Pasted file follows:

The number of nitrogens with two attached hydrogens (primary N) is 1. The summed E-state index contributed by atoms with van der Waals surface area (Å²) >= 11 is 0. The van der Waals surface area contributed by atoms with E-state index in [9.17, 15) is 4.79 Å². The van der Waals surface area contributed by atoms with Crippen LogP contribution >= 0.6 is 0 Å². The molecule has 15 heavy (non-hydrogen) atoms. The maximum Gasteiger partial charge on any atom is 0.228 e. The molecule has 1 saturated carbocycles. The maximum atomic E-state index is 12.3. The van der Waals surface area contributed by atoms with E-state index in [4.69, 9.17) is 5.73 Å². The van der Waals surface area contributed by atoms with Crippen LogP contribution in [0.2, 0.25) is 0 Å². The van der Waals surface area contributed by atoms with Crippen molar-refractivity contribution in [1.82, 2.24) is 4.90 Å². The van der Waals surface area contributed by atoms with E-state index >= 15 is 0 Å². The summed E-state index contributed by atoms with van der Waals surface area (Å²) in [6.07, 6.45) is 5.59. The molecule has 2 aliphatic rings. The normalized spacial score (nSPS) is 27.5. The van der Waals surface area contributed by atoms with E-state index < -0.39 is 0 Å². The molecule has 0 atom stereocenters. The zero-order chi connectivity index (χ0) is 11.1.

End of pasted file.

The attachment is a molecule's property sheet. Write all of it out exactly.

The number of nitrogens with two attached hydrogens (primary N) is 1. The summed E-state index contributed by atoms with van der Waals surface area (Å²) >= 11 is 0. The van der Waals surface area contributed by atoms with E-state index in [9.17, 15) is 4.79 Å². The van der Waals surface area contributed by atoms with Crippen LogP contribution >= 0.6 is 0 Å². The molecule has 15 heavy (non-hydrogen) atoms. The maximum Gasteiger partial charge on any atom is 0.228 e. The molecule has 1 saturated carbocycles. The maximum atomic E-state index is 12.3. The van der Waals surface area contributed by atoms with E-state index in [4.69, 9.17) is 5.73 Å². The van der Waals surface area contributed by atoms with Crippen LogP contribution in [0.2, 0.25) is 0 Å². The van der Waals surface area contributed by atoms with Crippen molar-refractivity contribution in [1.82, 2.24) is 4.90 Å². The van der Waals surface area contributed by atoms with E-state index >= 15 is 0 Å². The summed E-state index contributed by atoms with van der Waals surface area (Å²) in [6.07, 6.45) is 5.59. The molecule has 2 aliphatic rings. The normalized spacial score (nSPS) is 27.5. The van der Waals surface area contributed by atoms with E-state index < -0.39 is 0 Å². The molecule has 0 atom stereocenters. The zero-order chi connectivity index (χ0) is 11.1.